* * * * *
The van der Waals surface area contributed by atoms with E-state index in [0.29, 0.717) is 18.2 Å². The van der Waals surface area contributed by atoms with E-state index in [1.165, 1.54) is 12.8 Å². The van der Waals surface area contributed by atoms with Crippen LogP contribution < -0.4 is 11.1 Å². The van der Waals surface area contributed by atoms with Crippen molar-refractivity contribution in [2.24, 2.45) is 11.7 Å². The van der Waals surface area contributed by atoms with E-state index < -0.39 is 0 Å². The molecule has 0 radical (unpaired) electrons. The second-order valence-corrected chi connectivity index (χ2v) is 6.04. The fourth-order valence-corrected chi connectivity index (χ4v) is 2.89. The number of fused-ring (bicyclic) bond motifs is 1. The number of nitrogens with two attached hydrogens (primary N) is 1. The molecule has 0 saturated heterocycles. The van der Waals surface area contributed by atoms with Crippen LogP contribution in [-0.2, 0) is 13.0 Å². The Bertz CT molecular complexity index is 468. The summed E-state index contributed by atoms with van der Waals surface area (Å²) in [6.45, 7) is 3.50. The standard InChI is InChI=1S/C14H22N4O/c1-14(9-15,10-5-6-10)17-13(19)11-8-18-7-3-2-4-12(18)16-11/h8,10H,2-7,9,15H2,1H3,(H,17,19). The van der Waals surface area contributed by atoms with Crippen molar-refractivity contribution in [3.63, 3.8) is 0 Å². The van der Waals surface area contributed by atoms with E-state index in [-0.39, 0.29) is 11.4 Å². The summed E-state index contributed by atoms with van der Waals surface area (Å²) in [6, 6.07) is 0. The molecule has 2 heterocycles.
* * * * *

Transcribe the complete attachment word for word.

The van der Waals surface area contributed by atoms with E-state index in [0.29, 0.717) is 18.2 Å². The van der Waals surface area contributed by atoms with E-state index in [1.165, 1.54) is 12.8 Å². The van der Waals surface area contributed by atoms with Crippen LogP contribution < -0.4 is 11.1 Å². The van der Waals surface area contributed by atoms with Crippen molar-refractivity contribution in [2.24, 2.45) is 11.7 Å². The van der Waals surface area contributed by atoms with E-state index < -0.39 is 0 Å². The molecule has 0 radical (unpaired) electrons. The second-order valence-corrected chi connectivity index (χ2v) is 6.04. The fourth-order valence-corrected chi connectivity index (χ4v) is 2.89. The number of fused-ring (bicyclic) bond motifs is 1. The number of nitrogens with two attached hydrogens (primary N) is 1. The molecule has 0 saturated heterocycles. The van der Waals surface area contributed by atoms with Crippen LogP contribution in [-0.2, 0) is 13.0 Å². The Bertz CT molecular complexity index is 468. The summed E-state index contributed by atoms with van der Waals surface area (Å²) in [6.45, 7) is 3.50. The standard InChI is InChI=1S/C14H22N4O/c1-14(9-15,10-5-6-10)17-13(19)11-8-18-7-3-2-4-12(18)16-11/h8,10H,2-7,9,15H2,1H3,(H,17,19). The van der Waals surface area contributed by atoms with Crippen molar-refractivity contribution in [3.63, 3.8) is 0 Å². The van der Waals surface area contributed by atoms with E-state index in [-0.39, 0.29) is 11.4 Å². The summed E-state index contributed by atoms with van der Waals surface area (Å²) in [6, 6.07) is 0. The molecule has 2 heterocycles.